Now, I think empirically, Ted Cruz is wrong, but I think that most Republican nominees—like most Democratic nominees—have voted as one would predict. And, so, on the current court, certainly Justices Scalia, Thomas, and Alito are everything that the Republicans could have hoped for.

Now on the other hand, Justice Souter wasn’t what the Republicans hoped for, Justice Kennedy has been more of a disappointment to Republicans, obviously, than, say, Scalia, Thomas, Alito, or even Roberts, but we could do the same thing with regard to the Democratic appointees.

Byron White was President Kennedy’s appointee, but he was one of the more conservative Justices on the court in his era. Got to remember, he was one of the two dissenters in Roe v. Wade, one of the dissenters in Miranda v. Arizona. So, most justices are what the political party that appoints them want, but there will always be justices who are not quite ideologically as pure as the base wants.

That’s, I think, why you hear Ted Cruz, Donald Trump saying the things that they’re saying.

Lithwick: So, now I want to ask you the analogous question on the left, which is, in effect, why Citizens United? It seems that Hillary Clinton, Bernie Sanders have been certainly less voluble about their loathing of the court, but boy, get them wound up about Citizens United, and they can talk all day.

And Bernie Sanders recently made some news by tweeting, “Any Supreme Court nominee of mine will make overturning Citizens United one of their first decisions,” which he got shellacked for because you don’t get to just overturn things the day you’re appointed.

But help us understand, if you would, what Citizens United signifies on the left that’s akin to the outrage directed at the Affordable Care Act on the right.

Chemerinsky: Citizens United is the case that means that corporations can spend as much money as they want under the corporate treasury to get people elected or defeated.

The fact that corporations can do this is something that outrages the left, but there’s also something else going on here. I think Citizens United is a case that’s unpopular more across the political spectrum than many Supreme Court cases are.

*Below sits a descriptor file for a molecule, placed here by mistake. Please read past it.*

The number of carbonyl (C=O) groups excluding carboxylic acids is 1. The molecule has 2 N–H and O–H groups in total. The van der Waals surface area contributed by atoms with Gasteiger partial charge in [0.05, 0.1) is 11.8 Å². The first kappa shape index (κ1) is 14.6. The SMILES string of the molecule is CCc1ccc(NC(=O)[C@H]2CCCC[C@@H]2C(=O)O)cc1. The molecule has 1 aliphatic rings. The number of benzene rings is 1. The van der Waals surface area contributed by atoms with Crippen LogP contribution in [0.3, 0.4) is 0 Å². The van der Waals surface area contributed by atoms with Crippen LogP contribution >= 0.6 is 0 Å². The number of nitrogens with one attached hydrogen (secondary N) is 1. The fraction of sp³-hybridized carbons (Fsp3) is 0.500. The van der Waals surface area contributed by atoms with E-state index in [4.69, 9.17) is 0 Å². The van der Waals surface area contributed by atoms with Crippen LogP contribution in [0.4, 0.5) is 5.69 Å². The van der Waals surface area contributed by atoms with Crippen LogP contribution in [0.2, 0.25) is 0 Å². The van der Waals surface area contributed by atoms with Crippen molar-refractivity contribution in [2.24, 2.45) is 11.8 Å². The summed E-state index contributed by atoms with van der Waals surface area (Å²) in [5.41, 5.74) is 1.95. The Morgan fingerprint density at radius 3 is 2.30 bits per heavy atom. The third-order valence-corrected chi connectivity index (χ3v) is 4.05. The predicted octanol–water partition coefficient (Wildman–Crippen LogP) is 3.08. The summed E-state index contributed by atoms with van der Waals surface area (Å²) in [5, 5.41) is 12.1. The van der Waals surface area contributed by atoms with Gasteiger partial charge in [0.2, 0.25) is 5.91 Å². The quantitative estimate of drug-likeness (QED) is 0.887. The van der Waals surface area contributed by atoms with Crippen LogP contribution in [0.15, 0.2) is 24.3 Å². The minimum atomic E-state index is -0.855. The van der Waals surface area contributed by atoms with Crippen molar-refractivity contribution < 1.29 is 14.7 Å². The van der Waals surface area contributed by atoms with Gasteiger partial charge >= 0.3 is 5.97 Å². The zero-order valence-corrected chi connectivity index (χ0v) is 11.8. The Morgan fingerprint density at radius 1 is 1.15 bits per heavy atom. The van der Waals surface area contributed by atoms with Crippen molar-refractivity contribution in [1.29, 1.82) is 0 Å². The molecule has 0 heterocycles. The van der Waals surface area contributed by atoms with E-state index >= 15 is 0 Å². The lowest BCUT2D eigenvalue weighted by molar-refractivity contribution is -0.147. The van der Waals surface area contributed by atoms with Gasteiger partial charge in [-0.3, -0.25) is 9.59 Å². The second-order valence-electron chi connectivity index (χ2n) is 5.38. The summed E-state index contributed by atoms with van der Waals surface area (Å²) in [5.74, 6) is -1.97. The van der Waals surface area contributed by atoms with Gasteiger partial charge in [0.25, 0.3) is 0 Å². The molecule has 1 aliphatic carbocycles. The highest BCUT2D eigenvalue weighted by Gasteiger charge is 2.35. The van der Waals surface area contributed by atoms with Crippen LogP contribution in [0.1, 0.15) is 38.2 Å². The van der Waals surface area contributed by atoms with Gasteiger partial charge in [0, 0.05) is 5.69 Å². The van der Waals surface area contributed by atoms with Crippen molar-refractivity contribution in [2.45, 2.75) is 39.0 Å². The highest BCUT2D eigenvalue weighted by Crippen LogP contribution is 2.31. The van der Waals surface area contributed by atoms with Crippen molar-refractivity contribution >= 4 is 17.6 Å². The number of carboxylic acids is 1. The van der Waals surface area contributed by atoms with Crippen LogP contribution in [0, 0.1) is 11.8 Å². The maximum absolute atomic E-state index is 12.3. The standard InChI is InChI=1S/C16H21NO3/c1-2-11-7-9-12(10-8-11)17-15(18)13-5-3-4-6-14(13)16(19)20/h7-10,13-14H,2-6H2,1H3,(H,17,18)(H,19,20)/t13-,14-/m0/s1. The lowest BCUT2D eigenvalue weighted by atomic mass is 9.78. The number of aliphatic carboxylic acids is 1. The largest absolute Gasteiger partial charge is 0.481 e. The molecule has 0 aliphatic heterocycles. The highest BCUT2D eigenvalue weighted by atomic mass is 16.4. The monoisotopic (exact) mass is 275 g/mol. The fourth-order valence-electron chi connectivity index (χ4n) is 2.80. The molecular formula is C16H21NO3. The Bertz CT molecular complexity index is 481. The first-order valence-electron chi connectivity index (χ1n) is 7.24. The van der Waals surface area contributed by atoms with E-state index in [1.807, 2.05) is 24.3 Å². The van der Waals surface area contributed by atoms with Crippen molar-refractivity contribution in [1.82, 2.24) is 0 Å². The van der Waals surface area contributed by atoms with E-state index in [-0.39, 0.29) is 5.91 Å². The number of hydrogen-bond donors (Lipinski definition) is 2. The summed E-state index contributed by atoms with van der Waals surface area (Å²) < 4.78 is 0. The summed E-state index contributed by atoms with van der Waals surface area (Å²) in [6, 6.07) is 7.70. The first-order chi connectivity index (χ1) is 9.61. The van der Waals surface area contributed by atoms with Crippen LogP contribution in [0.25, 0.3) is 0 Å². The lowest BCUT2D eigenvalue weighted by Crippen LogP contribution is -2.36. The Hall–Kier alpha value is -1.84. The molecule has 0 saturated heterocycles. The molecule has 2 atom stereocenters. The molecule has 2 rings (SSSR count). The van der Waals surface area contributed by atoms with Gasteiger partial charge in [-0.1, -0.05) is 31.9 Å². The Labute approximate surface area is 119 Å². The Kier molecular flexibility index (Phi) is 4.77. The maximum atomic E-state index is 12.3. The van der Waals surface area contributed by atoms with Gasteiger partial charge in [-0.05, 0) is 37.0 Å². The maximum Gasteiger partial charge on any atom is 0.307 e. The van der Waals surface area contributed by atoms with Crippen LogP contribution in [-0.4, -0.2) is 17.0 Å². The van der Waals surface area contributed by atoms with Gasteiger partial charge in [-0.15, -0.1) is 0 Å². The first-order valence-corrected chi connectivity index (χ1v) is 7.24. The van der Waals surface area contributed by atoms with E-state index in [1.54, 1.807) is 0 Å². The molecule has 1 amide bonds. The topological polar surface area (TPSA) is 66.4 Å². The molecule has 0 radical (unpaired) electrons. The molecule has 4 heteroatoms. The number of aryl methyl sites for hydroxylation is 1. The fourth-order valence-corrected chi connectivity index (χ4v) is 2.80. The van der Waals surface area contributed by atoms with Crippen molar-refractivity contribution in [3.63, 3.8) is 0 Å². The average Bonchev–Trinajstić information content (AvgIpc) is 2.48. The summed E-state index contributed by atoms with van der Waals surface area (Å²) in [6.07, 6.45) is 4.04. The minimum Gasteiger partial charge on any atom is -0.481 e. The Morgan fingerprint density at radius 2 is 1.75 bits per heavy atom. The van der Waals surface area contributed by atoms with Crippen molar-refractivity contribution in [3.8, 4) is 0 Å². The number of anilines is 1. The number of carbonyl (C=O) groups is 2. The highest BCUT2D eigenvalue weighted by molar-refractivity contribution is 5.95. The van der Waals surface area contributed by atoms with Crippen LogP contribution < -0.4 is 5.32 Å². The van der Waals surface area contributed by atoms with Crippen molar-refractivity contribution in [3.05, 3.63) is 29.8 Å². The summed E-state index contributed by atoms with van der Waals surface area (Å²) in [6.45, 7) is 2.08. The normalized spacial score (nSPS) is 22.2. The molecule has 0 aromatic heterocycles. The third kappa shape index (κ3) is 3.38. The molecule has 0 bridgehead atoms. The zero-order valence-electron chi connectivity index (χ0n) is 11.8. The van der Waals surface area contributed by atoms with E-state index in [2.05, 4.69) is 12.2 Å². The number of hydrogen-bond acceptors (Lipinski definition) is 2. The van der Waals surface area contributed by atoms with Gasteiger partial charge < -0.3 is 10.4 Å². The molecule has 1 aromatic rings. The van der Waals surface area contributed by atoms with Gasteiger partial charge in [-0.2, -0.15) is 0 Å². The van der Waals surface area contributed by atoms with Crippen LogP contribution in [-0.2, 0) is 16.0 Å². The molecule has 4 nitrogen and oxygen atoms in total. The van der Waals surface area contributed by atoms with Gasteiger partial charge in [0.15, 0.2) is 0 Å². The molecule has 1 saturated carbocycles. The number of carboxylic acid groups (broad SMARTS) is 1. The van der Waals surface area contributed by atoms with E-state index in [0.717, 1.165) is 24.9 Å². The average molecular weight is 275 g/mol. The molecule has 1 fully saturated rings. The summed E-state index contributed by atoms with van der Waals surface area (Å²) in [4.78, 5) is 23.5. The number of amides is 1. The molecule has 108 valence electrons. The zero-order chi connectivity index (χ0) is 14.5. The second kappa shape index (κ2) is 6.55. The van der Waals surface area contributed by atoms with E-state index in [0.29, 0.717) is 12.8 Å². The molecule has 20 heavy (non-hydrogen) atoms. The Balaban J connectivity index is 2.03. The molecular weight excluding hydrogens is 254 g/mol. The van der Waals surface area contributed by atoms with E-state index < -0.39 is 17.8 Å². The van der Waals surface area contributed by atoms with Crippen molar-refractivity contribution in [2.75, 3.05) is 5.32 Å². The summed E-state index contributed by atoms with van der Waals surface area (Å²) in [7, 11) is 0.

I’ve written a lot of op-eds. I don’t think I’ve ever written an op-ed that got as much response that was favorable as when I wrote the day after Citizens United criticizing the case. Usually, as you know, op-eds draw negative emails at a ratio about 10 or 100 to 1.

Almost every email I got after I wrote about Citizens United was tremendously critical of the decision, including from many who identified themselves as conservatives. So, I think what Bernie Sanders or Hillary Clinton are doing is picking an example that certainly appeals to their base but may also have a much broader appeal to voters in saying the Supreme Court just got it wrong here.

Lithwick: I’m going to take you away from the election for one brief second because I feel that we need to mark on this show that when the court returns from the winter break at the end of February, it is going to stumble upon, as Adam Liptak points out this week in the New York Times, an anniversary which is that it will have been 10 years since Clarence Thomas asked a question at oral argument, and I wonder if you want to reflect on what it means that one of our nine justices literally hasn’t spoken at an oral argument in 10 years.

Chemerinsky: I would say this whether it was a conservative or a liberal justice. I think it shows tremendous disrespect for the process to never ask a question during oral argument. I understand that some justices are going to be more vocal and some are going to be more quiet.

I find the same thing in teaching law school classes—some students are more vocal, some more quiet. But the idea that a justice on the Supreme Court would go 10 years without ever participating in oral argument is something that we should be outraged about. Oral argument is the opportunity for the lawyers to get the answer to questions that are of concern to the justices.

As you’ve mentioned, I’ve argued several times in the Supreme Court, I’ve argued dozens of times in lower courts of appeals, I want the judges, the justices to ask me the questions that have greater concern. Can it really be that in 10 years—and that’s probably over 800 oral arguments—not once there’s been a question that Clarence Thomas has needed an answer to?

That’s inconceivable. And, so, that’s why I say whether it be a liberal or a conservative, I think it shows disrespect for the process to never, ever ask a question.

Lithwick: Erwin, my last question, I want to give you a moment to talk about your book a little bit.